Neither did the right wing succeed in living up to its successes of previous years. The elections upset the visual status quo where Martin Dimitrov and Ivan Kostov (the leaders of the SDS-DSB Blue Coalition) were depicted in tandem, and pushed to the foreground the, until then unfamiliar to the public, figures of the right wing’s candidates for president and for Sofia mayor, Rumen Hristov and Proshko Proshkov.

The only opposition party whose position remained comparatively stable was the Bulgarian Socialist Party. Sergei Stanishev’s election as President of the Party of European Socialists (PES) received wide visual coverage. As an addition to the image of the leader and as a symbol of the new beginning, 24 Chasa, Trud and Sega published family photos with Stanishev’s newborn daughter.

As a whole, the visual representations promoted in the press conveyed the message that the government was active – pictured outdoors, on construction sites, motorways and among the people, headed by Boyko Borisov, while the opposition was passive – weak, confined to the institutional walls of parliament and party headquarters. The complementary aspects of media curiosity about the personal did not change the general impression.

The Event of the Year: 2011 Elections

The presidential and local government election campaigns were combined into one in the media, but the presidential election remained dominant. At the start of the election race, the amount of photos published in the press clearly showed who the major contenders were: the presidential candidates of the ruling GERB party (Rosen Plevneliev) and of the BSP (Ivaylo Kalfin), and among the candidates for Sofia mayor, Yordanka Fandakova (GERB), Georgi Kadiev (BSP), and the less popular Nikolay Pehlivanov of Ataka. The other candidates did not have a distinct visual profile and appeared in the press from time to time. The representation of the BSP was reduced to key visual metaphors and party symbols such as red roses, full halls and pop singer Lili Ivanova, while GERB kept its now traditional repertoire: Boyko Borisov, Tsvetan Tsvetanov, concert stages, white balloons, pop singer Veselin Marinov. The papers largely abandoned their role as analyst and critic, and tended to merely report the elections. Despite the chaos in the counting and transportation of the ballot papers on election night and in the overall organization of the election process, the government kept its strong position in the period after the elections. Rosen Plevneliev continued to be represented as a protégé of Boyko Borisov. Several weeks after the elections, the photos of the smiling new president continued to fill the front pages of the leading newspapers. The newly elected vice-president, Margarita Popova, visually remained in the shadows.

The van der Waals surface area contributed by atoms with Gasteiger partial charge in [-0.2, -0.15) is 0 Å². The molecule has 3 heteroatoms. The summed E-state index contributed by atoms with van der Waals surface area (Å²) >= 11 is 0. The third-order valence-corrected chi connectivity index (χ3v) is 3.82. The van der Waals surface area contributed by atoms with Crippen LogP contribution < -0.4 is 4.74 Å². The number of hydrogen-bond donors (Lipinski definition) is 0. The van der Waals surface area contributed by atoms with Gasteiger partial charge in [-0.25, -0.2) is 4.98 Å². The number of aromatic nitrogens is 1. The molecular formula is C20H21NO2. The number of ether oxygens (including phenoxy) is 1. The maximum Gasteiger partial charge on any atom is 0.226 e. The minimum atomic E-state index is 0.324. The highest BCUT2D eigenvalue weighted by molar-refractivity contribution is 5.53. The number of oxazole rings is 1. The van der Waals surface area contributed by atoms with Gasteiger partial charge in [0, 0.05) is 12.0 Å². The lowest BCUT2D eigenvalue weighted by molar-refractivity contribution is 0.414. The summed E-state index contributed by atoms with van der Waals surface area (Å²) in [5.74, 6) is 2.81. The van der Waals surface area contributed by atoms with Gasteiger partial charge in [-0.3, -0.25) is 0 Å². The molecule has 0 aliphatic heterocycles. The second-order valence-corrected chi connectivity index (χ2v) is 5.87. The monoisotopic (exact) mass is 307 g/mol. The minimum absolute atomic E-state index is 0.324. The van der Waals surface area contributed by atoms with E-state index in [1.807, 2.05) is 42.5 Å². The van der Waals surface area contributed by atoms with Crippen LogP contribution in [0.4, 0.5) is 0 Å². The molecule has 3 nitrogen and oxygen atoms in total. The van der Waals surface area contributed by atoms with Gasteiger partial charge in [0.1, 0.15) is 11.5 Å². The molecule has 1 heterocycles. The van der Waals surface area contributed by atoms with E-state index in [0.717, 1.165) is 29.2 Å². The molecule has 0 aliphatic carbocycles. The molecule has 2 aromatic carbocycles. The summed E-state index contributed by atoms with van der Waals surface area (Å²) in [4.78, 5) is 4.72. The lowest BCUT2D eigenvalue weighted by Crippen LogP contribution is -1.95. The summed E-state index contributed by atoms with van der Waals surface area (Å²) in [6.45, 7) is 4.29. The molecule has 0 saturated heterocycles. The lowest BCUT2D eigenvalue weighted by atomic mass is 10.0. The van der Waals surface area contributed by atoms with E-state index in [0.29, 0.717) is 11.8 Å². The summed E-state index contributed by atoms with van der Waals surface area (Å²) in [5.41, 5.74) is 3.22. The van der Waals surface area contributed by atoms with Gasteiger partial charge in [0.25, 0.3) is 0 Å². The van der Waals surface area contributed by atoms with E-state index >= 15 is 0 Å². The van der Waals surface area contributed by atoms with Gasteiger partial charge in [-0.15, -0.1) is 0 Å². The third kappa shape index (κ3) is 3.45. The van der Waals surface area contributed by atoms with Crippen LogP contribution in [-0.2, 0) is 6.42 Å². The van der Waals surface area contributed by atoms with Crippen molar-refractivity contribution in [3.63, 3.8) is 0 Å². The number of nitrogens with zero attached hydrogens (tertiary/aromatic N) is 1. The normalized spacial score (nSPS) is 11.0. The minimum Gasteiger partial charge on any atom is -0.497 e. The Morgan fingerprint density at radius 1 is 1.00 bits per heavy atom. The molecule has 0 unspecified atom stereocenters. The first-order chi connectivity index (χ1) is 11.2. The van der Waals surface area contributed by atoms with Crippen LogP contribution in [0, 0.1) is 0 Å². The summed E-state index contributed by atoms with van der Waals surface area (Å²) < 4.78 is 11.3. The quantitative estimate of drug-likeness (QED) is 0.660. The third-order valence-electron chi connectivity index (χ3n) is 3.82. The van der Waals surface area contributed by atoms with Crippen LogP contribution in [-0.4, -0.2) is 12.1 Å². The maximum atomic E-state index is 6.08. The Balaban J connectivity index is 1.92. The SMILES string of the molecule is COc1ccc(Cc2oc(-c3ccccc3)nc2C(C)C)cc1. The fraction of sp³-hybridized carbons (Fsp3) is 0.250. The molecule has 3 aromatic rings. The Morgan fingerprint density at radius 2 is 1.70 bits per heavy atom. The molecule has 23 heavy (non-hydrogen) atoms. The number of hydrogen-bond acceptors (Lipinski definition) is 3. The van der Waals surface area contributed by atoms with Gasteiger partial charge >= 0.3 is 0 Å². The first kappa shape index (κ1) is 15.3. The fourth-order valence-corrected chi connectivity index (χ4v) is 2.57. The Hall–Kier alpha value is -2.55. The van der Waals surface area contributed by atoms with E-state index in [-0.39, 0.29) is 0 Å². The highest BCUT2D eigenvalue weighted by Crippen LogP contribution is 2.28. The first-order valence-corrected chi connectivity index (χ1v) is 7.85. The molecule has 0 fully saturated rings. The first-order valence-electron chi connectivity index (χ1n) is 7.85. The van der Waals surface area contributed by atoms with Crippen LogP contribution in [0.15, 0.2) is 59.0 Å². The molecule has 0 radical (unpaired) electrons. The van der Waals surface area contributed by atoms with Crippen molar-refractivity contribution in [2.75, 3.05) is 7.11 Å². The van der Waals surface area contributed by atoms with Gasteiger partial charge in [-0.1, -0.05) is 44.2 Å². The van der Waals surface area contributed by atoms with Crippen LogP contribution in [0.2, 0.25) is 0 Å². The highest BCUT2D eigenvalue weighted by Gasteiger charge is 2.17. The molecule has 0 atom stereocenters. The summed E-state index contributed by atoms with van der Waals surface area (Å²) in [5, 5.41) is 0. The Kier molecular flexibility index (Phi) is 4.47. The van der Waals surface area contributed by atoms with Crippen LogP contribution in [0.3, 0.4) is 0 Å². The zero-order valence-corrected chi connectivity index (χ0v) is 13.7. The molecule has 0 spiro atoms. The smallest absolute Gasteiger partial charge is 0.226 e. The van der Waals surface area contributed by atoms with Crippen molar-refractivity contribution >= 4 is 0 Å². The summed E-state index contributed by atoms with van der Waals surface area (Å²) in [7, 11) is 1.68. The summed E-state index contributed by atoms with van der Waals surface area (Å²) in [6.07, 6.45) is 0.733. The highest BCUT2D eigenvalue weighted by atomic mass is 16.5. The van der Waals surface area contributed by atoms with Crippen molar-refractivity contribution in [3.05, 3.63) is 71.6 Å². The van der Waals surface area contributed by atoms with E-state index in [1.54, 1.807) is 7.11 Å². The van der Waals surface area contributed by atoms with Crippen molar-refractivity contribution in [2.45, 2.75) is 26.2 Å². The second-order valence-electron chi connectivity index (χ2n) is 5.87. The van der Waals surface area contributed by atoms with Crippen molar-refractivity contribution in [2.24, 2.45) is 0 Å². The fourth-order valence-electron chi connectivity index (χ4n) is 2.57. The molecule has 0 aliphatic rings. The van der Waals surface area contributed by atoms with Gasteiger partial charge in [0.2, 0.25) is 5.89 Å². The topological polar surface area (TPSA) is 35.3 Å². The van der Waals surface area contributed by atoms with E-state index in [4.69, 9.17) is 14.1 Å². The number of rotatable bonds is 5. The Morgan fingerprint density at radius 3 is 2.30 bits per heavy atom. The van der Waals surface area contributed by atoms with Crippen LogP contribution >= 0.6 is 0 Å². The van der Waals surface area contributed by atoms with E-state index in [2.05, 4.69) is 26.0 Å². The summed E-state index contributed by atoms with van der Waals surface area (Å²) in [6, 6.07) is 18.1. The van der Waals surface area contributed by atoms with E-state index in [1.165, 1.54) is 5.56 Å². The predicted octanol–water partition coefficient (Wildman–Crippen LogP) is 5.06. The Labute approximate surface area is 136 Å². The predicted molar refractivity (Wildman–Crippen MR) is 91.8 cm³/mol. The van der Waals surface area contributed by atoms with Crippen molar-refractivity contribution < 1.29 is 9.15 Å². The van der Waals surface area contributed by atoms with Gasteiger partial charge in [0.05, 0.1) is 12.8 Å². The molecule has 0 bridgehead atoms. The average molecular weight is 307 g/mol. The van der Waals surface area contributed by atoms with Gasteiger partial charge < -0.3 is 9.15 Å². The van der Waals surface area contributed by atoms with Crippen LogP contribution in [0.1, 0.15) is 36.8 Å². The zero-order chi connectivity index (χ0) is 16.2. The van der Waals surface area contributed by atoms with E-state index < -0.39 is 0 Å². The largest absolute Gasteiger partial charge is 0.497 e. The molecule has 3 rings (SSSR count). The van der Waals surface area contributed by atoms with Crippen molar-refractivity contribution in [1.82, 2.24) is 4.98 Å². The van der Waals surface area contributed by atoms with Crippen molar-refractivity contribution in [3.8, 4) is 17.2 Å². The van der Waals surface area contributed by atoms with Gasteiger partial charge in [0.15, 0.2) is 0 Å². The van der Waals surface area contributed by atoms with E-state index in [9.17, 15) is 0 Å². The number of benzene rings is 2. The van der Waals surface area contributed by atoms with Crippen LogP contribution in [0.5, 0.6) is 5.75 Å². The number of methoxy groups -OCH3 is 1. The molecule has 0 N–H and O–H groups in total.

The cameras again captured Boyko Borisov in his characteristic political activities and inimitable manner of communication, but now new figures appeared around him – such as Barcelona football legend Hristo Stoichkov. Stoichkov’s media fame was evidenced once again through numerous photos in the press: his appointment as honorary consul of Bulgaria in Spain, his role as supporter of the GERB election campaign, his reception of the title of Doctor Honoris Causa of the Plovdiv University, his visits to the European Commission and the European Parliament in the company of GERB MEPs and EU Commissioner Kristalina Georgieva. Thus, through the Stoichkov ‘emblem’, the media obligingly helped GERB to enrich its image as a Berlusconi-style party.

The political comics produced online by Dnevnik readers added news value to the media publicity of the campaign. The editors of Dnevnik posted photos, asking readers to invent and add their own captions. Thus, the institutional background was turned into a canvas for experiments in the genre of political satire. The captions added by readers offered a fresh perception of the all too familiar political figures and widened the space for interpretations in the field of the visual representation of politics. The great interest in Dnevnik’s initiative became a sign both of the growing role of cooperation between the media and the public, and of the public’s weariness of the uniform and often insufficiently critical attitude of many media towards the powers that be.